I want men everywhere to lift up holy hands in prayer, without anger or disputing.1 Timothy 2:8
When Paul says he
want[s] men everywhere to lift up holy hands in prayer, he does not mean that only men should pray. In some churches this verse has been understood that way so that only men are permitted to pray in public or to lead the congregation in prayer. But that is not what the apostle means. He is not saying that only men should pray, but that when men pray in every place they should do so in a twofold way—lifting up holy hands and without anger or quarreling in their hearts. Paul's concern is not who prays here, but how they pray.
The first instruction is that men should
lift up holy hands. That was the usual posture of prayer, derived largely from the Jewish synagogues, where the Jews prayed while standing with their arms lifted up and led the congregation that way. All Paul is saying is that when men pray that way, there ought to be two things that are characteristic of them.
First, the hands lifted up should be holy. That does not mean that something religious has to be done to them—that they should be sprinkled with holy water or something like that. Rather, this is a figure of speech that means that these men's actions, symbolized by the hands, should be right actions. These are men who ought to have a record of rightful behavior, who are recognized as honest, whose actions reflect their faith.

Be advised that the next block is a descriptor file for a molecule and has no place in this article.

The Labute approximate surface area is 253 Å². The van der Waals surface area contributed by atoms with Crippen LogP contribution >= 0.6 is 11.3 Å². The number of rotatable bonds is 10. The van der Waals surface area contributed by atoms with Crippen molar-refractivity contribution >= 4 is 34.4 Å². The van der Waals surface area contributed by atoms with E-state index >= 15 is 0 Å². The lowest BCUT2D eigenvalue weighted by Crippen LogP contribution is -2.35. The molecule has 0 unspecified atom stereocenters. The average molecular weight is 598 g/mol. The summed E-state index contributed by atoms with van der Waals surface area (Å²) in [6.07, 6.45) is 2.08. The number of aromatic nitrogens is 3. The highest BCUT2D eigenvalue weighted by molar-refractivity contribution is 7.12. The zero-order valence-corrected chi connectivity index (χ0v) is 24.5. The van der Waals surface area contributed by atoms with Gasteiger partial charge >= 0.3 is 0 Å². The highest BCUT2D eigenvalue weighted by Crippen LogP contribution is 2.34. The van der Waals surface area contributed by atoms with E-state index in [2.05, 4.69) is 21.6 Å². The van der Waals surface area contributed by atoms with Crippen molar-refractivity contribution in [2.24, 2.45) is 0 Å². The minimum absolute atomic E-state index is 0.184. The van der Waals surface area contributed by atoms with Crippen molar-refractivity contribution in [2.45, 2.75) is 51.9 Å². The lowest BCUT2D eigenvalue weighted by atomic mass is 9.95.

Second, their attitudes toward one another must be
without anger or disputing. Their relationships have to be right. They must not be bitter or resentful against somebody, angry about something that has never been brought into the open or discussed.
When I was growing up as a boy in Montana, we used to have services for a particular denomination only once a month because there was no church of that type in town. Each month when the service was held, you could count on the fact that a lean, tall man would always lead in prayer. His prayer was anywhere from ten to fifteen minutes in length, and almost everyone had fallen asleep by the time he finished. But what made it worse was that he was widely known in the community as the biggest rascal in town. His questionable business practices had turned everybody off, so that his prayer was hypocrisy, and he was despised in that community. What the apostle is saying here in this verse is that when men pray in public, they must live in private what they pray.
Lord, teach me to pray, not just with the right posture but also with the right heart. Forgive me for those times I have gone through the motions of prayer yet harbored bitterness and resentment in my heart.
Talking to our awesome God is not a casual encounter. Does our public prayer reflect personal integrity as we see ourselves in the presence of God's holiness?